- White can play a move like 12.Bf5, but that would just accelerate Black's desire to trade light-squared Bishops. Yes, it's not locked in like it would be in the advance variation, but with a pawn locked on d5, the light-squared Bishop is still Black's bad Bishop.
- White can retreat the other Bishop to e3, but he is merely making his position more passive, and Black can proceed with his own attempts at an attack, or if he feels like White hasn't committed enough, he can continue to mimic.
- White can toggle his Queen's Rook, but for what? To see if Black will commit? He can if he wants, or he can mimic White and take a draw if White literally refuses to make a committal move and does nothing. A draw for Black is not a bad thing.
- White can lift the Rook, but Black will then trade before White is able to double up.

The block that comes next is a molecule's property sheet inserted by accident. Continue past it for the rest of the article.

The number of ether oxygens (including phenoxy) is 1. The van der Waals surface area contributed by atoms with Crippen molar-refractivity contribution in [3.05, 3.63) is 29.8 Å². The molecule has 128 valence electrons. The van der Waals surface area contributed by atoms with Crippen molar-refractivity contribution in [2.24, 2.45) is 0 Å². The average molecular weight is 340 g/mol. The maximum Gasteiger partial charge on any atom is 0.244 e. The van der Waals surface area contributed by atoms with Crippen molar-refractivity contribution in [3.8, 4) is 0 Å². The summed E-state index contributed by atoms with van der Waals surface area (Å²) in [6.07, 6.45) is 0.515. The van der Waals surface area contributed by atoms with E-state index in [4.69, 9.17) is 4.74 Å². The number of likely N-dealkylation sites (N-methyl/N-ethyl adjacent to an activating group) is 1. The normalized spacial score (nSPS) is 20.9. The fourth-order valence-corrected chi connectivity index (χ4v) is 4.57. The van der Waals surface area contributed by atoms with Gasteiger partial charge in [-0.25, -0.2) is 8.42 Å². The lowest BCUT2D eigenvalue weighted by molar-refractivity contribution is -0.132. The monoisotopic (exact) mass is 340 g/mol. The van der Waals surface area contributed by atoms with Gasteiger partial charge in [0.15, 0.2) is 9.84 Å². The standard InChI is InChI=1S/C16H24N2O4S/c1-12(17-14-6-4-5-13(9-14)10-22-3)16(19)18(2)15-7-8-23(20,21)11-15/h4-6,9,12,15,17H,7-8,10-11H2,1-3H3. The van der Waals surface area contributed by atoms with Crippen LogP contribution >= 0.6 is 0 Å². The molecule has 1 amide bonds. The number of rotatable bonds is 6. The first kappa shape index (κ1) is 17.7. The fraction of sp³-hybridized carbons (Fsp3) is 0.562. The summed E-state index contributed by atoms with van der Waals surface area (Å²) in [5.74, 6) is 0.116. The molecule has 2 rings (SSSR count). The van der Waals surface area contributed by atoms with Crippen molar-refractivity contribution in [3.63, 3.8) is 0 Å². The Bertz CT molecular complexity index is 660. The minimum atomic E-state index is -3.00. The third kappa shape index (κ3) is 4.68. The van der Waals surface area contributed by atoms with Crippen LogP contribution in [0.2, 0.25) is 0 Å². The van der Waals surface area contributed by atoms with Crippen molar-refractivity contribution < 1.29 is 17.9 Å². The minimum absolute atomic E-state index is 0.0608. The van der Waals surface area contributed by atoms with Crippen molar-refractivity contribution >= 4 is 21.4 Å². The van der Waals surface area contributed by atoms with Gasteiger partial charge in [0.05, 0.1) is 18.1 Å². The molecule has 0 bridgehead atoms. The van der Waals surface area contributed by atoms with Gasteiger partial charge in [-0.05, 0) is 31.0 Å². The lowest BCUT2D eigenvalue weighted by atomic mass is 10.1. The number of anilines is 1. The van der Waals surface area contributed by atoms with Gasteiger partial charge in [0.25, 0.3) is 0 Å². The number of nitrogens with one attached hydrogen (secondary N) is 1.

- White can trade Rooks, reload, and in this one case, Black should initiate the trade because White will be forced to recapture in an undesirable manner. After 12.Rxe8+ Rxe8 13.Re1 Rxe1+ 14.Nxe1. After this, White has to spend another move to bring the Knight back to life, and so White wastes two moves bringing the Knight back and forth, and so he goes from being one tempo up by going first to Black having a full extra move. Black's situation becomes what White's situation would be at move 12 if you simply took all the Rooks off the board and told White he could now move twice! This can't be good for White at all.
- The other option is to move 12.h3, which is what he does in the game.
While this move may be the least of the evils for White, it has its own problems. First off, it doesn't appear to do much other than force Black to do what he wants to do. Move the Bishop to h5 and g6 to contest the White battery. Notice that Black can no longer do the same thing on g3 because now only one Pawn covers g3 whereas both of Black's pawns continue to cover the g6-square, allowing Black to contest the battery.
12...Bh5 13.Re2 Rxe2
As noted in the list of possible twelfth moves for White, Black needs to trade before White can double up.